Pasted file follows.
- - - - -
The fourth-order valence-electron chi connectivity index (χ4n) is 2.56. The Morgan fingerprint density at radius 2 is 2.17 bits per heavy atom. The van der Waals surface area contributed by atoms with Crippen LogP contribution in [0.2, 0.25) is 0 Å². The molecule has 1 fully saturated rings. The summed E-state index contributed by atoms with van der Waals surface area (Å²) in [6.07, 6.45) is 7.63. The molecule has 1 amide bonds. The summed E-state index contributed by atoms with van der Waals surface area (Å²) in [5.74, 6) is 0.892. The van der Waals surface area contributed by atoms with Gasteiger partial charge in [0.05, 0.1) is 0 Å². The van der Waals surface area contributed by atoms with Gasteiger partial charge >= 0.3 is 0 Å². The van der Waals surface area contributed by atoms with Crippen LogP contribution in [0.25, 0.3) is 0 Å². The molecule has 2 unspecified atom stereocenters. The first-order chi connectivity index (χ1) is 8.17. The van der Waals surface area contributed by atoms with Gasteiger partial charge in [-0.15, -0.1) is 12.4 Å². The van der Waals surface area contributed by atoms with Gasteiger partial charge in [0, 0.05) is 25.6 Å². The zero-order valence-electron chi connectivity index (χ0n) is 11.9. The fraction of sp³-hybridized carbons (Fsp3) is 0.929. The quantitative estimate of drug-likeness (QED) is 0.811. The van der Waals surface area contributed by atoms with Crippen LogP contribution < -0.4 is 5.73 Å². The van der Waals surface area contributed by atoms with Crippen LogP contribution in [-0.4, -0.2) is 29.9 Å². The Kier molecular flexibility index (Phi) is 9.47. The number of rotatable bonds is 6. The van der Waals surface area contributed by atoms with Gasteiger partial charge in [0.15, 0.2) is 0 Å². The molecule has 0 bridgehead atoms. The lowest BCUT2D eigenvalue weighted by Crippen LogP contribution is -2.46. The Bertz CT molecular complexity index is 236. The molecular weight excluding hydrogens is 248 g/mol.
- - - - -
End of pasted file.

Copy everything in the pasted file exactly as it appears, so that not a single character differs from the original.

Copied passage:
The fourth-order valence-electron chi connectivity index (χ4n) is 2.56. The Morgan fingerprint density at radius 2 is 2.17 bits per heavy atom. The van der Waals surface area contributed by atoms with Crippen LogP contribution in [0.2, 0.25) is 0 Å². The molecule has 1 fully saturated rings. The summed E-state index contributed by atoms with van der Waals surface area (Å²) in [6.07, 6.45) is 7.63. The molecule has 1 amide bonds. The summed E-state index contributed by atoms with van der Waals surface area (Å²) in [5.74, 6) is 0.892. The van der Waals surface area contributed by atoms with Gasteiger partial charge in [0.05, 0.1) is 0 Å². The van der Waals surface area contributed by atoms with Gasteiger partial charge >= 0.3 is 0 Å². The van der Waals surface area contributed by atoms with Crippen LogP contribution in [0.25, 0.3) is 0 Å². The molecule has 2 unspecified atom stereocenters. The first-order chi connectivity index (χ1) is 8.17. The van der Waals surface area contributed by atoms with Gasteiger partial charge in [-0.15, -0.1) is 12.4 Å². The van der Waals surface area contributed by atoms with Gasteiger partial charge in [0, 0.05) is 25.6 Å². The zero-order valence-electron chi connectivity index (χ0n) is 11.9. The fraction of sp³-hybridized carbons (Fsp3) is 0.929. The quantitative estimate of drug-likeness (QED) is 0.811. The van der Waals surface area contributed by atoms with Crippen LogP contribution < -0.4 is 5.73 Å². The van der Waals surface area contributed by atoms with Crippen LogP contribution in [-0.4, -0.2) is 29.9 Å². The Kier molecular flexibility index (Phi) is 9.47. The number of rotatable bonds is 6. The van der Waals surface area contributed by atoms with Gasteiger partial charge in [0.15, 0.2) is 0 Å². The molecule has 0 bridgehead atoms. The lowest BCUT2D eigenvalue weighted by Crippen LogP contribution is -2.46. The Bertz CT molecular complexity index is 236. The molecular weight excluding hydrogens is 248 g/mol.